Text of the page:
Chie Fueki by Laura Newman

Chie Fueki’s paintings are both shimmeringly beautiful and richly meaningful, offering many layers of interpretation and allusion and drawing on roots as disparate as Jasper Johns and Japanese bijinga painting.

Part of the Editor's Choice series.

BOMB 81 Fall 2002
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Home of the Bill T. Jones / Arnie Zane Company


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Chie Fueki, Window, 2001–2002, acrylic, graphite, colored pencil, and collage on mulberry paper, 61½ x 83¾inches.

What I like most about Chie Fueki’s paintings is the extravagant beauty of their surfaces and how effortlessly they bridge the seemingly irreconcilable split between art and craft. This year, in her first solo exhibitions in New York, one at Bellwether Gallery in Brooklyn, and the other at Bill Maynes Gallery in Chelsea, Fueki showed delicately constructed paintings that borrow, in various degrees, from kitsch, the iconic compositions and figure-ground play of Jasper Johns, and the Japanese tradition of bijinga (beauties) painting.

The diverse influences in Fueki’s work may in part reflect her own history. Born in Yokohama, Japan, she was raised in São Paulo, Brazil, earned an MFA from Yale, and now lives in Brooklyn. On small wood panels or large draped sheets of mulberry paper, Fueki’s paintings are embellished with bright dots of color, recalling appliquéd textiles or jewel boxes. These shimmering fields give the works a sensuous, intoxicating delight of the sort more often associated with decoration than with thoughtful contemporary painting. Under the bejewelled surfaces, though, lurk traditional landscape motifs, doubled and redoubled, suggesting Rorschach tests or the ambiguously infinite view in a hall of mirrors.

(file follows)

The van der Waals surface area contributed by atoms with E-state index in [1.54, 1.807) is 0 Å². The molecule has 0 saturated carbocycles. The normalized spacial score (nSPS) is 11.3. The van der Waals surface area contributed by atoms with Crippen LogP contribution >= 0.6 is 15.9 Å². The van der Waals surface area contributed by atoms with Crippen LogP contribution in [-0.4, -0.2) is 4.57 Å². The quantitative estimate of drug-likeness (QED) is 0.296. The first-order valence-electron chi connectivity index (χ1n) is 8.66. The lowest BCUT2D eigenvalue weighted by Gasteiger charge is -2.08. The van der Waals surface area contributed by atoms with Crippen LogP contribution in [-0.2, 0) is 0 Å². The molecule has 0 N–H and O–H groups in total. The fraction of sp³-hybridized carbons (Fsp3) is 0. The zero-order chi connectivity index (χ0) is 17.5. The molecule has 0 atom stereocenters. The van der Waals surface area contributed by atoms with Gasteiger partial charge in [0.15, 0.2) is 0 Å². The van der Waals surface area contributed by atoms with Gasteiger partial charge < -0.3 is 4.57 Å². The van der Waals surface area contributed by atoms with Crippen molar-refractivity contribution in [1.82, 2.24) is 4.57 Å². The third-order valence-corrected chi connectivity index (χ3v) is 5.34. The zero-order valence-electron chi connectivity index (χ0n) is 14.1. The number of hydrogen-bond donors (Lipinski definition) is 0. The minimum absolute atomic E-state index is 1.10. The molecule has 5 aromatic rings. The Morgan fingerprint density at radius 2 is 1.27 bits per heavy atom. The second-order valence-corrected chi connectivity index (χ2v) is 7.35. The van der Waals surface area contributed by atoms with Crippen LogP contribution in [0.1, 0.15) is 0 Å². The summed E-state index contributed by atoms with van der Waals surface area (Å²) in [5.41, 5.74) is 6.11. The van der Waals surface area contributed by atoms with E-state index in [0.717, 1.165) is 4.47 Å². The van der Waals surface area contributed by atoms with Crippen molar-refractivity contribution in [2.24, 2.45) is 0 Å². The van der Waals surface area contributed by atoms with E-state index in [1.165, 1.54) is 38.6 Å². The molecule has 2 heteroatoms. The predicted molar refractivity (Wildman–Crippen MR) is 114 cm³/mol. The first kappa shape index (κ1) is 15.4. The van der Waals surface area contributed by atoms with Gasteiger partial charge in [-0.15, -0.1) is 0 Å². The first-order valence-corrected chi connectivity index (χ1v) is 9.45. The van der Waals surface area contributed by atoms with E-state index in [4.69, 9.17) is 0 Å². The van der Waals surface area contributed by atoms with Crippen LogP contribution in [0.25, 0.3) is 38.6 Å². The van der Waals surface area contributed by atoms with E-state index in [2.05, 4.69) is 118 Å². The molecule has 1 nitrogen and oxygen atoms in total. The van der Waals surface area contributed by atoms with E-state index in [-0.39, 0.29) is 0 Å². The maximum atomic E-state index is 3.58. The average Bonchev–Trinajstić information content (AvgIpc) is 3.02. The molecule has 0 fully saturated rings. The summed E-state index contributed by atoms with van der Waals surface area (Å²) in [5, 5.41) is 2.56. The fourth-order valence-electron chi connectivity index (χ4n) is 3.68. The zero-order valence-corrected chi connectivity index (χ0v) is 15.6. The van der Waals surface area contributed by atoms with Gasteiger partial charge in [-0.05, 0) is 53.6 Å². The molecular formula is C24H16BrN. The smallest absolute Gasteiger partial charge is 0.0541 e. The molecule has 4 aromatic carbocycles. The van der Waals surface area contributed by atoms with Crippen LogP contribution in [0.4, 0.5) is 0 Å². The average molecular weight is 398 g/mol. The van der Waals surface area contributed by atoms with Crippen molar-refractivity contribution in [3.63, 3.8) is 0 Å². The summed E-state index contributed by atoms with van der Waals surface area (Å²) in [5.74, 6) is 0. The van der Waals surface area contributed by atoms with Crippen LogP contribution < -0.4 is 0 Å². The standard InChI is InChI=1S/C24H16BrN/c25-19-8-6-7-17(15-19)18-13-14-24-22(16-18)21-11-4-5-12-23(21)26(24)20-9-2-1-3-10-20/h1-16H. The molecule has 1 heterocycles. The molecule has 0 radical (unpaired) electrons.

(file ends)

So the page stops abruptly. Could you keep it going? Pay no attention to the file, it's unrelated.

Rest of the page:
In the large-scale painting Window, 2001–2002, accretions of dots assemble into filigreed chrysanthemums, while in the painting’s negative space a quadrupled moonlit landscape reveals two couples kissing. Even the frame of the eponymous window resists a straightforward reading; broken diagonal shifts of color also describe a three-dimensional box seen from two points of view. The initial suggestion of painted embroidery dissolves into something harder to pin down; the scene is filled with shifting allusions, from glitter cosmetics to the patterns of kimonos to post-Greenbergian abstract painting. But most of all Fueki’s works suggest a capacious view of painting. This is an artist who is able to incorporate styles and references from high and low, East and West, in paintings that offer both unabashed visual pleasure and emotional resonance.

 

—Laura Newman

 

Chie Fueki’s work is represented in New York by Bill Maynes Gallery.

Laura Newman by Judith Linhares
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Originally published in

BOMB 81, Fall 2002

Featuring interviews with Jane Hammond, Walid Ra’ad, Martina Kudlacek, Mahmoud Darwish, Jeffrey Eugenides, Steve Reich, Beryl Korot, and Christopher Shinn

Read the issue
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